Archive Posts

Archive for the ‘ cancer’ Category

Screening, surgery among tools to fight lung cancer

Wednesday, March 30th, 2016

Screening for lung cancer has greatly reduced the chances of dying from that disease among those most at risk, says Upstate thoracic surgeon Jason Wallen, MD, who also describes other advances in treatment. If lung cancer is caught early, surgery is generally the best option, and it can often be done with small incisions, he says, while chemotherapy might be the best choice for cancer that has spread. Wallen also describes the challenges of diagnosing and treating cancer of the esophagus, which is much less common than lung cancer.

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HealthLink on Air radio show: April 3, 2016

Wednesday, March 30th, 2016

April 3, 2016

Director of medical toxicology Ross Sullivan, MD, provides an update on the heroin epidemic. Registered dietitian nutritionist Kristen Davis explains the value of eating organic foods. Thoracic surgeon Jason Wallen, MD, discusses lung and esophageal cancer.

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HealthLink on Air radio show: March 13, 2016

Wednesday, March 9th, 2016

March 13, 2016

Transfusion expert Matthew Elkins, MD, PhD, discusses bone marrow transplant. Neurosciences doctoral student Patrick Sweeney talks of the connection between emotion, genetics and eating patterns. Radiologist Ravi Adhikary, MD, and radiology director Jennifer Caldwell tell about the merits of 3-D mammography.

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3-D mammography holds promise of better imaging, early breast cancer detection

Friday, March 4th, 2016

A 3-D mammogram – similar to a CT scan – is becoming the new standard in breast cancer screening, experts at Upstate say. Multiple images from various angles can allow a better view into a breast, especially a dense breast, than traditional two-dimensional mammograms, say radiologist Ravi Adhikary, MD, director of the women’s imaging section, and Jennifer Caldwell, director of radiology. While 3-D mammograms are done in addition to 2-D now, in the future, just the 3-D version — with a 2-D version reconstructed from it — will likely be used. This will reduce radiation exposure and discomfort, should reduce false positives and, it is hoped, increase early detection of breast cancer, Adhikary says.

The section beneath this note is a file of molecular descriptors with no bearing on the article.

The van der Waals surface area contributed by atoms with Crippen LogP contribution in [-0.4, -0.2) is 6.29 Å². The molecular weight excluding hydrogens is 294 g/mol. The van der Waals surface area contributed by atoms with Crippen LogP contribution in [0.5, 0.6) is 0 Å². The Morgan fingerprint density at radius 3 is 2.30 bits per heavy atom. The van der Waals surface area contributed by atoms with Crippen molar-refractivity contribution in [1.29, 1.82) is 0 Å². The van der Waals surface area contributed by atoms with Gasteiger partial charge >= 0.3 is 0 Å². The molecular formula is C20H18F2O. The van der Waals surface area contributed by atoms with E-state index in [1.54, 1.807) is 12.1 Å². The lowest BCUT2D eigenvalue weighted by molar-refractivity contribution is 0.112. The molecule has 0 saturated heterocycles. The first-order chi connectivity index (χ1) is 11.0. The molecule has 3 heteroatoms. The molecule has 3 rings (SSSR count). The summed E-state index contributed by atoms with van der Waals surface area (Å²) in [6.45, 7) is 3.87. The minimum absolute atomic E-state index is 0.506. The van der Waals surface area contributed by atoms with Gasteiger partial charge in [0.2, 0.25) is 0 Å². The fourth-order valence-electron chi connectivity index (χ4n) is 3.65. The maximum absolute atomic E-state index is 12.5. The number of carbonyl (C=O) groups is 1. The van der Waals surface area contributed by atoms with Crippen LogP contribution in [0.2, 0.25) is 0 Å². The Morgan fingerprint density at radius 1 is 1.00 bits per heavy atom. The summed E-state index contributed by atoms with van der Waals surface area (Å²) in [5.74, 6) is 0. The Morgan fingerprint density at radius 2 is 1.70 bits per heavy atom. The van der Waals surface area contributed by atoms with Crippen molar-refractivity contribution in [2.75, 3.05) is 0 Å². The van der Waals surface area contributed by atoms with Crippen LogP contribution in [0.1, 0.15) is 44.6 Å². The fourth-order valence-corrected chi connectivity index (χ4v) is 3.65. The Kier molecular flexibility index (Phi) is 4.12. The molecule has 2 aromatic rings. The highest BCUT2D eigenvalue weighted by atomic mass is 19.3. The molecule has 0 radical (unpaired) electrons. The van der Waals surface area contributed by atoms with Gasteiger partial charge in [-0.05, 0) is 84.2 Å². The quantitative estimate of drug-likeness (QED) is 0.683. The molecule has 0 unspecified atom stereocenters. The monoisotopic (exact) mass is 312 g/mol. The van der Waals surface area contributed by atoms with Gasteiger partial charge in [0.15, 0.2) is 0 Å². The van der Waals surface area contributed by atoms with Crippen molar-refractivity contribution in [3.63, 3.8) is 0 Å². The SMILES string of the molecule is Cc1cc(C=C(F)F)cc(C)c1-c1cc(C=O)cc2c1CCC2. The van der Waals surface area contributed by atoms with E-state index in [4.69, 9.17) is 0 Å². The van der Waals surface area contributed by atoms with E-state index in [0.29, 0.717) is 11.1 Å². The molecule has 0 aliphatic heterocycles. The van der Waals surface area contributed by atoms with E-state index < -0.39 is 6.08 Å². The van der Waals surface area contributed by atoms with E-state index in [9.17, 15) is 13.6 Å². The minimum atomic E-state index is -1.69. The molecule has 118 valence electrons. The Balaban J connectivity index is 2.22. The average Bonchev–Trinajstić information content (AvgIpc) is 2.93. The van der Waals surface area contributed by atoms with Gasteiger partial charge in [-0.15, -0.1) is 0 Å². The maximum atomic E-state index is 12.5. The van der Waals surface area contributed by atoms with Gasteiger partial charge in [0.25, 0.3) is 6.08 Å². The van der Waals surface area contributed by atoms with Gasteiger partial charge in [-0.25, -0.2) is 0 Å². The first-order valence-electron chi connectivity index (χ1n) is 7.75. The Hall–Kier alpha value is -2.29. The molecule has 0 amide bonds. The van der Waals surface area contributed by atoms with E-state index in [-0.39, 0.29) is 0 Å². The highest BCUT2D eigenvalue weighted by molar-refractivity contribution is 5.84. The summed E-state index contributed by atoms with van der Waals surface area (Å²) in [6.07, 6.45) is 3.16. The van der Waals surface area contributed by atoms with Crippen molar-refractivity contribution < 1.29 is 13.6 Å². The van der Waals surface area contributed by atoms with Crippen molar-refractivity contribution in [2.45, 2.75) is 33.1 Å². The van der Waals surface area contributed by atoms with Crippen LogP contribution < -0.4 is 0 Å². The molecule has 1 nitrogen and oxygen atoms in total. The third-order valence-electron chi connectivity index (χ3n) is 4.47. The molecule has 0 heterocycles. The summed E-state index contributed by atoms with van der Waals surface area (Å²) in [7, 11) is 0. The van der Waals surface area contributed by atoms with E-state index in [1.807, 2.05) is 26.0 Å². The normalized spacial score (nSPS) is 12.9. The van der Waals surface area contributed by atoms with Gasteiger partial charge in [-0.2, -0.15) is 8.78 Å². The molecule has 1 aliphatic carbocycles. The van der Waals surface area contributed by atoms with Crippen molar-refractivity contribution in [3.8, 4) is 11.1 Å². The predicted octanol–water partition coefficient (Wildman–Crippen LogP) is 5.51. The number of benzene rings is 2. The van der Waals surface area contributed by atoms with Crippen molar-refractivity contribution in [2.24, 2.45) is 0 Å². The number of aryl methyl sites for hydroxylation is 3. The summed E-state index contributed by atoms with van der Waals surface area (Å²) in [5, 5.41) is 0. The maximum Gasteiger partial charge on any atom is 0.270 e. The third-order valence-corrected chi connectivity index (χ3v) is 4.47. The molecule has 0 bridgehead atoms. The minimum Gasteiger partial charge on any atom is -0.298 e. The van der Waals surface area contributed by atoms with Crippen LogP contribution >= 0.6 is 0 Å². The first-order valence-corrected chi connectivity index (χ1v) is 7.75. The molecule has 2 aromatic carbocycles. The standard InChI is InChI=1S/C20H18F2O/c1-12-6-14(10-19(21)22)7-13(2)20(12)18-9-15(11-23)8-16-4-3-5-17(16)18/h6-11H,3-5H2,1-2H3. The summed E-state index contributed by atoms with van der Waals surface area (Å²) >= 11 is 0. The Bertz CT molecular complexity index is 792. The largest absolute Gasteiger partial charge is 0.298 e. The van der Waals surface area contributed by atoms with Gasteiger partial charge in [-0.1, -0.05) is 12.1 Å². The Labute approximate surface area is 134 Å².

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Transfusion expert tells how bone marrow transplants work

Thursday, March 3rd, 2016

Bone marrow transplants offer hope to chemotherapy and other patients who lack healthy blood cells, and marrow collection methods have improved in recent years, explains Matthew Elkins, MD, PhD, Upstate’s medical director of transfusion medicine. The marrow’s stem cells – needed to grow healthy blood cells – can be harvested from a patient for his or her own later use, from a donor or from a newborn’s discarded umbilical cord, he says, describing how pheresis machines have largely replaced the old needle-drawn method of harvesting. He also urges people to sign up for the national marrow donor registry

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HealthLink on Air radio show: March 6, 2016

Thursday, March 3rd, 2016

March 6, 2016

Infectious disease expert Timothy Endy, MD, discusses the Zika virus. Upstate Medical University’s new president, Danielle Laraque-Arena, MD, introduces herself to the community. Colorectal surgeon David Halleran, MD, tells about colorectal cancer prevention. Leslie Kohman, MD, explains a program that offers free kits to test for colorectal cancer.

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Expert advice: Free kits make testing for colorectal cancer convenient

Wednesday, February 24th, 2016